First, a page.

SOAS University of London

Department of Religions & Philosophies, School of History, Religions & Philosophies

Mourning Sovereignty: Finitude and Sacred Violence in the Myth of the Khalsa

Professor Arvind Mandair (University of Michigan)

Date: 3 December 2009Time: 3:00 PM

Finishes: 3 December 2009Time: 5:00 PM

Venue: Russell Square: College Buildings Room: T102

Type of Event: Seminar

Much of contemporary discourse about the emergence of democracy and political sovereignty can be traced to modern narratives linking the rise of the nation-state in Europe to the separation of church and state. Thus the idea that concept of sovereignty is the exclusive property of the modern nation-state has become part of the myth of liberal modernity. In this lecture I want to critically examine the doctrine of Guru Khalsa (the idea that sovereignty is (jointly) located in the order of the Khalsa) by reading the event of the Khalsa’s creation in 1699 as a narrative drama that deals intrinsically with the loss of the sacred (or the death of the god-king) as an essential step on the way to the achievement of a political community (imagined or otherwise). I argue that this loss of the sacred enacted by the 10th Guru of the Sikhs as part of an initiation ceremony in 1699, inverts the normative myth of the nation state and gives rise to radically different notions of sovereignty, political community and democracy.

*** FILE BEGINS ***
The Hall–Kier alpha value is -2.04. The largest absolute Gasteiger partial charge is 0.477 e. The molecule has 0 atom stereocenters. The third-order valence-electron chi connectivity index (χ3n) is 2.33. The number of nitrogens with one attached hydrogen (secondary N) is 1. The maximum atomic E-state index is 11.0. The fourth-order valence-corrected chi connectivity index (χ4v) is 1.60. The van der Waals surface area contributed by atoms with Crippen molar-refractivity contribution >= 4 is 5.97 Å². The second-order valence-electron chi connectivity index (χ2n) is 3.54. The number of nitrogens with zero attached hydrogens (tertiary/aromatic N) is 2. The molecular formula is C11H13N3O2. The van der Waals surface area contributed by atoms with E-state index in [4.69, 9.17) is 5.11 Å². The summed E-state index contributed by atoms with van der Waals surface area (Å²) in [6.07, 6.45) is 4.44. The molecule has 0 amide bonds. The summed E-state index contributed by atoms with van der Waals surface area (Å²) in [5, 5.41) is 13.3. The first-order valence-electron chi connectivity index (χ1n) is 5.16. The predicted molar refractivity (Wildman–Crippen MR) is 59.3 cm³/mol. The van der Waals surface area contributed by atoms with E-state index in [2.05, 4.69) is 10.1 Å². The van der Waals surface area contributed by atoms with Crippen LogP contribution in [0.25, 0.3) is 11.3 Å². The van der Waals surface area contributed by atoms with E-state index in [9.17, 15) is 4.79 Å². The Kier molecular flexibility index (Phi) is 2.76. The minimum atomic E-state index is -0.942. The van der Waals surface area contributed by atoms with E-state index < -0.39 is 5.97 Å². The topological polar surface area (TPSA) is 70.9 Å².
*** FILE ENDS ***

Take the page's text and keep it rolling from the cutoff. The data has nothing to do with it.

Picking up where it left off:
Organiser: Dr Cosimo Zene

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